"Changeup development has really come a long ways," said White Sox catcher Tyler Flowers of Rodon. "That's going to be a big pitch for him. Not just the pitch itself, but I think the longevity of him not having to throw 60 sliders [in a start].
"Now we can throw in a fair bit of changeups to get offspeed in there instead of having to rely just on the slider. He has shown the ability to throw changeups in there for strikes and locate even later in counts.
"I'm definitely seeing him more comfortable with it," Flowers said. "You see it in the sidelines. You see it in warming up for the game. It kind of gives you the expectation of it being present in the game. He's starting to believe in it."
According to Flowers, Rodon wasn't seeing the consistency of results with the changeup during Spring Training as far as the action on it or the command. He also was trying to make the team -- or at least a strong first impression -- so Rodon didn't throw the change as much at that time.
Now that changeup gives Rodon a look somewhat akin to Chris Sale, only in the much more formative stages for Rodon.
"We saw it with Sale. We saw the way he used his changeups. It's really a game-changer for him," Flowers said. "On top of the velocity they both possess, to be able to have something that looks the same, that's 10 mph slower, both of them with pretty good sliders to go with it, that's a pretty hefty arsenal to try to defend."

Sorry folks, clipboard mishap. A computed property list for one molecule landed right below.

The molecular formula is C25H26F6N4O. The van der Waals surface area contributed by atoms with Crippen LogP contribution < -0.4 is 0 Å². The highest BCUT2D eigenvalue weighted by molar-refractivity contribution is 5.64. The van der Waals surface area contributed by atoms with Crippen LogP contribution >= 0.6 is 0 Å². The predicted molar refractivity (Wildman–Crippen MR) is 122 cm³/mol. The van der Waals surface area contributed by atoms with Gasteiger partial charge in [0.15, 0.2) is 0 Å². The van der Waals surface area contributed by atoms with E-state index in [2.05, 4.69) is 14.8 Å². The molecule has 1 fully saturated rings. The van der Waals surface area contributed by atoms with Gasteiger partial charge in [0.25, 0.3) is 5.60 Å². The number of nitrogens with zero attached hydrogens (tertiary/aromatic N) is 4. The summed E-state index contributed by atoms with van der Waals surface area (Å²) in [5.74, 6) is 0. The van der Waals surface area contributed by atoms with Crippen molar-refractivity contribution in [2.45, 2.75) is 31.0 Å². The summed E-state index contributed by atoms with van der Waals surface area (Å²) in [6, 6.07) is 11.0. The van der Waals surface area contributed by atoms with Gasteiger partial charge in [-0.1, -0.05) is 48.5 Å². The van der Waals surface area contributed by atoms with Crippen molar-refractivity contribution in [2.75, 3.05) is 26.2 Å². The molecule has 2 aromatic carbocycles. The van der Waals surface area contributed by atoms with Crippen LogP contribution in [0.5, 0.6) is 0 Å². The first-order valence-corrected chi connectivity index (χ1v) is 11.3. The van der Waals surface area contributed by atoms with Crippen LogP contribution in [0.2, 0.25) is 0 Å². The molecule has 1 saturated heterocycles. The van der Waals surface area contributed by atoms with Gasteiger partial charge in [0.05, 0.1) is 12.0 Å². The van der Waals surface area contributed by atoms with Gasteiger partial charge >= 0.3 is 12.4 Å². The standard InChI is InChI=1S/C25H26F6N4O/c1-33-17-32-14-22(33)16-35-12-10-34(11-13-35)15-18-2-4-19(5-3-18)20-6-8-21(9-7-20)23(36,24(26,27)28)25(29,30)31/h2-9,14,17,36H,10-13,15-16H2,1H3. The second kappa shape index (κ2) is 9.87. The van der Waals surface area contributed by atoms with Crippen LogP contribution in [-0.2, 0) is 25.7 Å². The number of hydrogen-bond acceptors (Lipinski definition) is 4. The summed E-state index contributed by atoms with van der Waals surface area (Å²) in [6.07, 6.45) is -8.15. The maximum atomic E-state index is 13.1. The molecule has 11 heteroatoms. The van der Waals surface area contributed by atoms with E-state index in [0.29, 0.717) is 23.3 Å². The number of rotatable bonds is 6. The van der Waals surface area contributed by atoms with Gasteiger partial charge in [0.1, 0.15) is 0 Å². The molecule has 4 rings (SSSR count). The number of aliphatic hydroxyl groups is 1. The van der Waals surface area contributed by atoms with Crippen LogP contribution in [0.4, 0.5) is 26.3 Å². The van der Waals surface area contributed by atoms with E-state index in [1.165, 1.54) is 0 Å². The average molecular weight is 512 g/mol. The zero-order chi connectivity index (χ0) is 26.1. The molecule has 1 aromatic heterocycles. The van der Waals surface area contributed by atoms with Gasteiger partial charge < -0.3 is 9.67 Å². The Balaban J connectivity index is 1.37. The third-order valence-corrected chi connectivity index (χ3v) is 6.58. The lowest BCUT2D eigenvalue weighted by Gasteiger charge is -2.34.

Rodon realizes the changeup's important even if it's not his out pitch or even if he's not always throwing it for strikes. He was in the zone with 10 of his 20 changes Thursday per Brooks.
"Just something to keep them off balance," said Rodon, who talks to pitching coach Don Cooper about the change when they work on it during side sessions and talks with Jose Quintana about it when they throw together.
"Whatever Flo puts down is what I'm going to throw," Rodon added. "I'm comfortable with it, still developing it and trying to get better. The more you throw it, the more comfortable anyone is going to get with it."
Scott Merkin is a reporter for MLB.com. Read his blog, Merk's Works, follow him on Twitter @scottmerkin and listen to his podcast. This story was not subject to the approval of Major League Baseball or its clubs.